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The national registration search contains the names of all individuals and firms who are registered to sell securities in Canada, with the exception of those registered solely with the Ontario Securities Commision (OSC).

ASC ExternalSite > Investors > Investor Resources > You ASC'd Blog > Posts > Canada 150: A year of celebration, conversation and learning

June 30
Canada 150: A year of celebration, conversation and learning

 

This year, as Canada celebrates its 150th birthday, we are reminded of all that we have to be proud of and thankful for. Canada has long been a destination for people from many different countries and backgrounds to settle and establish new roots, while still maintaining a strong sense of self and cultural identity. Coast to coast, our diversity is a part of our Canadian values, and it is something we celebrate and are proud of.

Many new Canadians join organizations and groups to integrate themselves into the community and meet others who share their culture. Unfortunately, dishonest people exist worldwide (Canada is no exception), and fraudsters target people based on perceived vulnerabilities. New citizens may experience a language barrier, or be less informed about regulations and how investments work in Canada. Sadly, scam artists are adept at lying and swindling people out of their hard-earned money and use all of these opportunities to exploit people. Specifically, affinity fraud is a common type of scam in groups like these.

Affinity fraud is when a scam artist infiltrates an organization or group and pitches a fake investment opportunity to its members. Those first members who believe the opportunity to be legitimate become unwitting participants, because they spread the word to other members of the group. This second wave of people then buy in to the opportunity, believing it to be trustworthy because the information is coming from their friend, neighbour or someone in their congregation. This can create a snowball effect, allowing the scam to spread throughout a large group very quickly.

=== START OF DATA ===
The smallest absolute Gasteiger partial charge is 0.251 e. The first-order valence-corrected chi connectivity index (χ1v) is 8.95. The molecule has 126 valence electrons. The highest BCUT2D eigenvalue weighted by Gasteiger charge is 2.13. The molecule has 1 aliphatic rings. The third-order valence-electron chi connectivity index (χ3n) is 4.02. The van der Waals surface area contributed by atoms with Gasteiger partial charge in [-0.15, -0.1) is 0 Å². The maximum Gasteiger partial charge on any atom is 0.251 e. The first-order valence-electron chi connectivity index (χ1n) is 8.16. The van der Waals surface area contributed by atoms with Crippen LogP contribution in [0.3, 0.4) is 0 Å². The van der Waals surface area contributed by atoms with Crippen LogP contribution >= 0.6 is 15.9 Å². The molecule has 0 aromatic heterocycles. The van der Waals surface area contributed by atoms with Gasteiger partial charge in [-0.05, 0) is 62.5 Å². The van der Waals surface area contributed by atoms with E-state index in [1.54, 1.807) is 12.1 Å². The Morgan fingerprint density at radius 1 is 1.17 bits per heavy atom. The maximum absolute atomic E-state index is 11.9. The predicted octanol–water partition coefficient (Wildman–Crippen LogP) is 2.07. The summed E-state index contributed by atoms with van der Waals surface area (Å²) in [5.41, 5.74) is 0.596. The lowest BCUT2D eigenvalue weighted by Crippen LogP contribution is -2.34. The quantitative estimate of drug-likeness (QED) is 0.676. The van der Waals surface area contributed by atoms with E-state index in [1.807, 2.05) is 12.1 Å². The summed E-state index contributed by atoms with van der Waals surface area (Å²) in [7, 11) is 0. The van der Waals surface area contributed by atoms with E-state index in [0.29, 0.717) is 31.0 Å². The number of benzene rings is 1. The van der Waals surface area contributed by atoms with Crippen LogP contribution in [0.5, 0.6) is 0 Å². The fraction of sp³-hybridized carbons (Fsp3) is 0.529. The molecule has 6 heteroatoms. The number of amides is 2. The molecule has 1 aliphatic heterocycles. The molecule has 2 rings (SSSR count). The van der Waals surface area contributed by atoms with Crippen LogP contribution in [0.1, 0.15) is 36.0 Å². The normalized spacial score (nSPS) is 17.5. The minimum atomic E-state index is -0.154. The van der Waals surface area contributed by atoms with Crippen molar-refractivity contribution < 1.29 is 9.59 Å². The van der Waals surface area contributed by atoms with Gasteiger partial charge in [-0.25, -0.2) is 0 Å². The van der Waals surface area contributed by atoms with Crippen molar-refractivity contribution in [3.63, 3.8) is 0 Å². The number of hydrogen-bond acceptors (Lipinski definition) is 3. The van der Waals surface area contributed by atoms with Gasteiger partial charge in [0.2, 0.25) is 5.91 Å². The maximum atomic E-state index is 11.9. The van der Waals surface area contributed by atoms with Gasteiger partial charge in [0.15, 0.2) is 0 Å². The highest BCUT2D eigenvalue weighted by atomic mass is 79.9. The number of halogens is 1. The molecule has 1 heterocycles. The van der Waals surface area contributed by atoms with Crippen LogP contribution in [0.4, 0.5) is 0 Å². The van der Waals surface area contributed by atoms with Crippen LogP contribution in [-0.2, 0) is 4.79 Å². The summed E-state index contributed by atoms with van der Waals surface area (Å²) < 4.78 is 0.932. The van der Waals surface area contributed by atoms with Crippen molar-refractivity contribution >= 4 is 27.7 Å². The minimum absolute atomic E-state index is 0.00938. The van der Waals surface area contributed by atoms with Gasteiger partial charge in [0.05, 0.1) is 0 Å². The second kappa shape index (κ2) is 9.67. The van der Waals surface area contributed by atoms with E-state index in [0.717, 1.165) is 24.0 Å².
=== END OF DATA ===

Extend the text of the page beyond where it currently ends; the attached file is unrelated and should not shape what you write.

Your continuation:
Although these risks exist, they can be mitigated when people are aware of them, watch for red flags, and ask the right questions. Even if an investment opportunity arises through a friend or someone you trust, it’s imperative that you ask questions, do your homework and verify the information you are being given. The first step is to check and see if the advisor or company is registered, which anyone who sells an investment that is a security must be, according to Alberta laws (with few exceptions). You can do this via www.checkfirst.ca. After that, continue your research – request and review all documentation related to the investment, and consult with an objective, unrelated third party with business knowledge, such as a lawyer or accountant.

Helpful links

Checkfirst.ca

Canadian Securities Administrators

Affinity Fraud Checklist

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